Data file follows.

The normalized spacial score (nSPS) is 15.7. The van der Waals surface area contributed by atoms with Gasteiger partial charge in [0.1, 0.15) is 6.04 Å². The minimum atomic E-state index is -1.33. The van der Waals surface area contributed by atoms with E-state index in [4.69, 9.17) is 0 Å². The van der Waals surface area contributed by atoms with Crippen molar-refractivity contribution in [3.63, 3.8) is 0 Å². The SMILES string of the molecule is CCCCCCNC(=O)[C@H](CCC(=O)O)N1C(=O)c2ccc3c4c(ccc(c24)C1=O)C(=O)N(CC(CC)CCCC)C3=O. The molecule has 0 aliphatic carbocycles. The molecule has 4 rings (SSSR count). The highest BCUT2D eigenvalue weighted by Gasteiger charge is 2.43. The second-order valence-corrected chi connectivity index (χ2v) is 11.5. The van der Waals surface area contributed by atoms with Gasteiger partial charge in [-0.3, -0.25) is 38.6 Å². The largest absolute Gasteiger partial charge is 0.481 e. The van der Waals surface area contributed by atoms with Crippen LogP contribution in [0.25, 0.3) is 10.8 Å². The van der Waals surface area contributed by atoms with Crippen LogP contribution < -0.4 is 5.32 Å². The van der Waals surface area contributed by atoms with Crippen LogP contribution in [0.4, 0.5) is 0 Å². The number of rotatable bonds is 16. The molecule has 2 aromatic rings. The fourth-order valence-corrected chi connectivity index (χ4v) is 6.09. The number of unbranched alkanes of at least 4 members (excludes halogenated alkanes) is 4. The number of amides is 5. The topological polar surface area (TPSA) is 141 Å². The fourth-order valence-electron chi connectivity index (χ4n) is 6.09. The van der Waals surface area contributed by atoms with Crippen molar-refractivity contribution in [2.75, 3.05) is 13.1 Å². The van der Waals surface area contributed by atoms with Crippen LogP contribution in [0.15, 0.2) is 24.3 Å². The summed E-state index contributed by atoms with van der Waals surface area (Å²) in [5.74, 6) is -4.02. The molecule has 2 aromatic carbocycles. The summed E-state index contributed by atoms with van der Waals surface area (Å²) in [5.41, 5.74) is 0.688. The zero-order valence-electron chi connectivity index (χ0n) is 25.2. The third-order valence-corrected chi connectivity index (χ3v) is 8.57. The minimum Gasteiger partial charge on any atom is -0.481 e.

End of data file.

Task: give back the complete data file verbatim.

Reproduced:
The normalized spacial score (nSPS) is 15.7. The van der Waals surface area contributed by atoms with Gasteiger partial charge in [0.1, 0.15) is 6.04 Å². The minimum atomic E-state index is -1.33. The van der Waals surface area contributed by atoms with E-state index in [4.69, 9.17) is 0 Å². The van der Waals surface area contributed by atoms with Crippen molar-refractivity contribution in [3.63, 3.8) is 0 Å². The SMILES string of the molecule is CCCCCCNC(=O)[C@H](CCC(=O)O)N1C(=O)c2ccc3c4c(ccc(c24)C1=O)C(=O)N(CC(CC)CCCC)C3=O. The molecule has 0 aliphatic carbocycles. The molecule has 4 rings (SSSR count). The highest BCUT2D eigenvalue weighted by Gasteiger charge is 2.43. The second-order valence-corrected chi connectivity index (χ2v) is 11.5. The van der Waals surface area contributed by atoms with Gasteiger partial charge in [-0.3, -0.25) is 38.6 Å². The largest absolute Gasteiger partial charge is 0.481 e. The van der Waals surface area contributed by atoms with Crippen LogP contribution in [0.25, 0.3) is 10.8 Å². The van der Waals surface area contributed by atoms with Crippen LogP contribution < -0.4 is 5.32 Å². The van der Waals surface area contributed by atoms with Crippen LogP contribution in [0.4, 0.5) is 0 Å². The number of rotatable bonds is 16. The molecule has 2 aromatic rings. The fourth-order valence-corrected chi connectivity index (χ4v) is 6.09. The number of unbranched alkanes of at least 4 members (excludes halogenated alkanes) is 4. The number of amides is 5. The topological polar surface area (TPSA) is 141 Å². The fourth-order valence-electron chi connectivity index (χ4n) is 6.09. The van der Waals surface area contributed by atoms with Crippen molar-refractivity contribution in [2.75, 3.05) is 13.1 Å². The van der Waals surface area contributed by atoms with Crippen LogP contribution in [0.15, 0.2) is 24.3 Å². The summed E-state index contributed by atoms with van der Waals surface area (Å²) in [5.74, 6) is -4.02. The molecule has 2 aromatic carbocycles. The summed E-state index contributed by atoms with van der Waals surface area (Å²) in [5.41, 5.74) is 0.688. The zero-order valence-electron chi connectivity index (χ0n) is 25.2. The third-order valence-corrected chi connectivity index (χ3v) is 8.57. The minimum Gasteiger partial charge on any atom is -0.481 e.